No restaurant in the world has any of the golden headdresses or other props from “The King and I” that are meant to symbolize Thai culture. Ms. Saesue and Mr. Suansilphong have created a restaurant that reflects modern Thailand, much like Junghyun and Ellia Park did at Atomix when they rejected decades of stale Asian restaurant clichés in favor of designs by current Korean artists. Taste Space, a Bangkok-based design firm, created the interior, with the majority of the materials—including the furniture and the sophisticated ceramic bowls and plates—coming from Thai artists.
The restaurant’s design was created by a company located in Bangkok.
Because of this, the restaurant has a considerably more contemporary vibe than many of the city’s newer establishments, which may explain why reservations are so difficult to come by at a respectable hour.
Of course, there’s also the cuisine. No one’s comfort zone is threatened by Mr. Wittawat’s serving of offal, fly eggs, blood, or other commonplace items in Elmhurst, Queens. He doesn’t give in, though. I hope that some of his meticulously crafted meals remain on the menu for many years to come.
Additionally, I hope Mr. Wittawat has time soon to create additional delicacies. There is now just one, basic yet unique. A dollop of sweet potato-coconut ice cream bristles with toasted coconut pieces in a wave pattern. Chunks of golden cake, like a cross between mochi and pound cake in texture, are ripped and scattered throughout the ice cream. The veteran pastry chef Mr. Wittawat, who is again on familiar ground, worked on another type of sticky rice that gives it its consistency.
The low-key beauty of the dining room is the result of a Bangkok design business, and its owners have filled it with modern Thai ceramicists and other artists.Level of Noise: Moderately loud.Suggested RecipesGoi (beef tartare from northern Thailand); satay (prawn); Hokkaido scallop ceviche; grilled octopus; massaman beef cheeks; Bangkok gai yang.Wine and BeveragesBanana vermouth, cabbage soup, and other ingredients you won’t find behind every bar are used to make cocktails. A brief but helpful list of wines and beers is also provided.Cost: $$$$ (exorbitant)Daily Open for supper.Reservations Welcomed.Access for WheelchairsThe sidewalk level has an accessible bathroom and a dining area.What the Stars Indicate: Star ratings span from one to four. Zero is fair, mediocre, or adequate. One star, excellent. Excellent, two stars. Excellent, three stars. Four stars, really impressive.The last update to this data was made on November 27, 2023.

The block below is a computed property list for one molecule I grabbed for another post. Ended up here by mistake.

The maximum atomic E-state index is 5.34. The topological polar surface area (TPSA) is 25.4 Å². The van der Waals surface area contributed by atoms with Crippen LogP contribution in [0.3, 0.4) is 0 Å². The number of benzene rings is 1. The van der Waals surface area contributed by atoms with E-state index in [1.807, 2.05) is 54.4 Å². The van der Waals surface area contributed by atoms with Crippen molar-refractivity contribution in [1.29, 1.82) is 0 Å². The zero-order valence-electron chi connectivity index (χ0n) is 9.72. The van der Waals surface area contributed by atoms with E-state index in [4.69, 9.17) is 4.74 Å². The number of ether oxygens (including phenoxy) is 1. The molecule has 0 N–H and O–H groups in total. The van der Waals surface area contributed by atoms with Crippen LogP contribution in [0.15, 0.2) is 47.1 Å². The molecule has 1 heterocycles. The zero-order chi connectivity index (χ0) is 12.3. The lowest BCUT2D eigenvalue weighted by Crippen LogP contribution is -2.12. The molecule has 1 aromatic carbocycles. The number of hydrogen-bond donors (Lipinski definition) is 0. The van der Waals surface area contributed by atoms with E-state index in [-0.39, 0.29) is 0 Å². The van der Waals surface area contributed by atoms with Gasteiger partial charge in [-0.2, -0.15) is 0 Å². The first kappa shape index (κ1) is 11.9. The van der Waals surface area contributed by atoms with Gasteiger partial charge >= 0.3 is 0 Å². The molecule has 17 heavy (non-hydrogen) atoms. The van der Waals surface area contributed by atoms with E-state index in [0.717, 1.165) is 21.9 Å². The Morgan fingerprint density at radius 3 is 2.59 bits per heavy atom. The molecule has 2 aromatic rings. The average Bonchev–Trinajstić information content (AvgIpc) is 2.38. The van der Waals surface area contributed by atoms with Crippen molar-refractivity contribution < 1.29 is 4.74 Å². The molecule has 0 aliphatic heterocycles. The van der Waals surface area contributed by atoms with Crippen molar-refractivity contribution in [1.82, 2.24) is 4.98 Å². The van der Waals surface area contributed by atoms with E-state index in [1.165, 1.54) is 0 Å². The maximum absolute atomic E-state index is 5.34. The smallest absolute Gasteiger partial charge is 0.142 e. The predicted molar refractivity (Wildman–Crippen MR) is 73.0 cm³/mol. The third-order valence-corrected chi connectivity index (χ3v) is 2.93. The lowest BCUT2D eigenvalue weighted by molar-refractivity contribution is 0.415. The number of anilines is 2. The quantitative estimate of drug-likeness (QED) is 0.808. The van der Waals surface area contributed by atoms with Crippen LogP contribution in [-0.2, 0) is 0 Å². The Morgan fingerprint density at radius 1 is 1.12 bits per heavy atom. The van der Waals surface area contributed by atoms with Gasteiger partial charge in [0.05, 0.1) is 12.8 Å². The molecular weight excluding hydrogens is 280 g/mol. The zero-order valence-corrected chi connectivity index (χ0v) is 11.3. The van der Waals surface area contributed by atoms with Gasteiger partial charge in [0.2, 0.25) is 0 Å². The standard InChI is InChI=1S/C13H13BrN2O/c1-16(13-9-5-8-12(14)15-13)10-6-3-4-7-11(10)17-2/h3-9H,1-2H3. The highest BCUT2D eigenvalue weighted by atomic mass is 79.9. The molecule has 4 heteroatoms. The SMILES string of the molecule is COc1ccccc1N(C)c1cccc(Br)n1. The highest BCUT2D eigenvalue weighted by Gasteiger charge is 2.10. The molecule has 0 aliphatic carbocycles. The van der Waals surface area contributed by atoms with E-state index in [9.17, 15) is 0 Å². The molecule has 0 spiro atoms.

Resy is the source of reservations
Since 2012, Pete Wells has worked as a restaurant critic. In 2006, he became a dining editor at The Times. Additional information about Pete Wells
- Bangkok Supper Club, a recently opened restaurant in the West Village, offers a contemporary take on Thai cuisine by chef Max Wittawat, previously a pastry chef at Spot Dessert Bar.
- The restaurant combines sophistication with casual elements, showcasing a range of textures in dishes like ceviche of scallops with watermelon granita and creatively treated sticky rice.
- Influenced by street food, the menu features dishes like grilled octopus with a nod to Bangkok’s Chinatown seafood grills and flavorful salads prepared over a charcoal grill.
- The restaurant’s modern and vibrant atmosphere, designed by a Bangkok-based firm, reflects a contemporary vision of Thailand, and its cuisine, though diverse, excels particularly in dishes prepared on the charcoal grill.